Though its history is rather short by the subcontinent’s standards – a paltry 500 years – the central Indian city of Hyderabad has seen its fair share of comers: from Arabian traders and Mughal invaders to British governesses and French mercenaries. Most recently, it’s been the IT multinationals which have arrived in droves, catalysing the transformation of this once-sleepy city of four million into a buzzy urban centre, complete with hip cafés and restaurants (the trendiest right now is Syn (synicious.com), an East-Asian grill), as well as a new international airport and the country’s second largest film industry.
The economic boom has heralded in a wave of new development, and the recently opened 285-room The Park Hotel Hyderabad (theparkhotels.com/park/ Hyderabad) is one of the most talked- about buildings in the country, thanks to its perforated metal façade, which is based on the traditional jali screen but looks absolutely out of this world. For those who prefer more stately accommodations, the Taj Falaknuma Palace Hotel (tajhotels.com) offers uncompromised Raj opulence. Constructed in 1884 in a blend of Italian and Tudor styles, the former royal guesthouse of the Nizam, which will open later this year after a decade-long restoration, features 60 sumptuous rooms decked out in ornate Kashmiri furnishings, tapestries and brocades from France and hundreds of artworks and artefacts from the Nizam’s personal collection.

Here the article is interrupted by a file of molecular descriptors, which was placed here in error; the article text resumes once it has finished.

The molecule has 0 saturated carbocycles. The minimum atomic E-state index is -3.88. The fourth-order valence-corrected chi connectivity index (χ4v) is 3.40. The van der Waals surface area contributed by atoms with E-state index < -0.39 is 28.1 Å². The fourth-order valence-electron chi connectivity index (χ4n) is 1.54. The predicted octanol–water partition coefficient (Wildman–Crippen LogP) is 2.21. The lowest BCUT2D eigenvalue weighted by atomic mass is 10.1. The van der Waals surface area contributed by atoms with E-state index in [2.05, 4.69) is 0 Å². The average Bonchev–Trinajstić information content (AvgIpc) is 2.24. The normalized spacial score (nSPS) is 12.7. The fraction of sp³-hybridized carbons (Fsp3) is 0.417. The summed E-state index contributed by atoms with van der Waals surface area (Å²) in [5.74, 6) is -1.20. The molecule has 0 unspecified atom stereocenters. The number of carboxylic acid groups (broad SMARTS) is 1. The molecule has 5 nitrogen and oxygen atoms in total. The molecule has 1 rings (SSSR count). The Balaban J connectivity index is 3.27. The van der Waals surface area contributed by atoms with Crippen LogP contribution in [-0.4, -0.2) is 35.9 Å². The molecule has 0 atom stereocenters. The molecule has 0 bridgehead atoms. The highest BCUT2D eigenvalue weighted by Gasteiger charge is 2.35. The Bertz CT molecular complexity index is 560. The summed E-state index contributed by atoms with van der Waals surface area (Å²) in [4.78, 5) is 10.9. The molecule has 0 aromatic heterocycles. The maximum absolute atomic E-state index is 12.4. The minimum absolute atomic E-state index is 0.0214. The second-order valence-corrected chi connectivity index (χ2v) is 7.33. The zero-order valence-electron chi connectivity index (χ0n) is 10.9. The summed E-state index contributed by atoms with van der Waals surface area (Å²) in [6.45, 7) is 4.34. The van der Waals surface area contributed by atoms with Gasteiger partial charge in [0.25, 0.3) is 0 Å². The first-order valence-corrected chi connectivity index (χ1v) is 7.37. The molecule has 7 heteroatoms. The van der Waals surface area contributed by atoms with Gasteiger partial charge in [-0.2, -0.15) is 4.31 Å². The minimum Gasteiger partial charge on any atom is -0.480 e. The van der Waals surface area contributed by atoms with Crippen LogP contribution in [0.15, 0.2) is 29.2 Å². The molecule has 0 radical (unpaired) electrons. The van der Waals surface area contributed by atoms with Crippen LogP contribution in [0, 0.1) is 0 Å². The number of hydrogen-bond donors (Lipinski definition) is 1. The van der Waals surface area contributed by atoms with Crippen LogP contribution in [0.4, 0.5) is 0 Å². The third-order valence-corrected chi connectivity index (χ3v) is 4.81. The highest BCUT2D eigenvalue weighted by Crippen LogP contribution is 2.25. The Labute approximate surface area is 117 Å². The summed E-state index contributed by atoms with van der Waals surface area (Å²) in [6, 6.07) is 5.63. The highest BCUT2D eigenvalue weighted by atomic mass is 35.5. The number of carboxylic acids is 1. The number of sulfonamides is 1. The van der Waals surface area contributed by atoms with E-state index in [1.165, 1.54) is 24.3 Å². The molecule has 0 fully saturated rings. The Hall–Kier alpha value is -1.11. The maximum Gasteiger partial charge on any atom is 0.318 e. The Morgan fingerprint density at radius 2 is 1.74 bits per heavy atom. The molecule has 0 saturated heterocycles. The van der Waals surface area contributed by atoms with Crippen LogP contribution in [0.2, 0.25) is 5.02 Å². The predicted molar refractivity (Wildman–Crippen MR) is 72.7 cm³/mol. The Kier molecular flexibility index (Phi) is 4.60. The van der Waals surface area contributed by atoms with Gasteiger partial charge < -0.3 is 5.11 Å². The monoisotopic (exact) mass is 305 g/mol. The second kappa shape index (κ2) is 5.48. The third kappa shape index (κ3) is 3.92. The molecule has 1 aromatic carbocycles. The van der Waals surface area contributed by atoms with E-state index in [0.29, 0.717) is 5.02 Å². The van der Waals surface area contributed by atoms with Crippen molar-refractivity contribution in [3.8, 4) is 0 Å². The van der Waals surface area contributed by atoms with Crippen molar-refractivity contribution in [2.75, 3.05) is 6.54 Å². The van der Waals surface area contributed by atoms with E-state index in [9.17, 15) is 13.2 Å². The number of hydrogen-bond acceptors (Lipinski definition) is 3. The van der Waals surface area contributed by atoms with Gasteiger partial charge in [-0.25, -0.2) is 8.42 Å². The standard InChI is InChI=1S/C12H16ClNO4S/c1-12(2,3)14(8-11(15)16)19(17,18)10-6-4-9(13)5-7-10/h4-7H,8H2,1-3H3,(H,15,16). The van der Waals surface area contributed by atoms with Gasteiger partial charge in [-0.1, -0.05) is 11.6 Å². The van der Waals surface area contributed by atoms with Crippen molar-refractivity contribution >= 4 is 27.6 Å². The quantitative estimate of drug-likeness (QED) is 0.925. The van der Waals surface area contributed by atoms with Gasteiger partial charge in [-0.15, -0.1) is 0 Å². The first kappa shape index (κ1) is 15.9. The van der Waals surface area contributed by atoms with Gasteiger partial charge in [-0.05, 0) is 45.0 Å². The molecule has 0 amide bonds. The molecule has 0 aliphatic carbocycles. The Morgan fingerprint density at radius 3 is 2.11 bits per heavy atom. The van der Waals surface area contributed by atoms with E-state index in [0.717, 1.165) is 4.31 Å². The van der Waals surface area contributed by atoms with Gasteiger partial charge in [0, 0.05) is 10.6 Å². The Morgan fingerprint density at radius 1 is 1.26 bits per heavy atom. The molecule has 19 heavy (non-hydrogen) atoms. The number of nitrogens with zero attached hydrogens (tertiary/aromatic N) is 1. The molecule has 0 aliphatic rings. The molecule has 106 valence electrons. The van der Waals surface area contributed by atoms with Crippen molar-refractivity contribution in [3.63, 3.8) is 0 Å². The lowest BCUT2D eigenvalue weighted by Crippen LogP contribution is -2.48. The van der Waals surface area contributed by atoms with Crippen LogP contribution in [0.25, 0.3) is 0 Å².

And the energy permeating through this riverside city show no signs of letting up either: there are rumblings about a new Oberoi property or two later this year, and the Leela Palace Kempinski, a 186-room new build in smart Banjara Hills, is slated for 2011. Proof positive that the city’s next wave of arrivals – the sybaritic jet set – can’t be far behind.
June 2010, Departures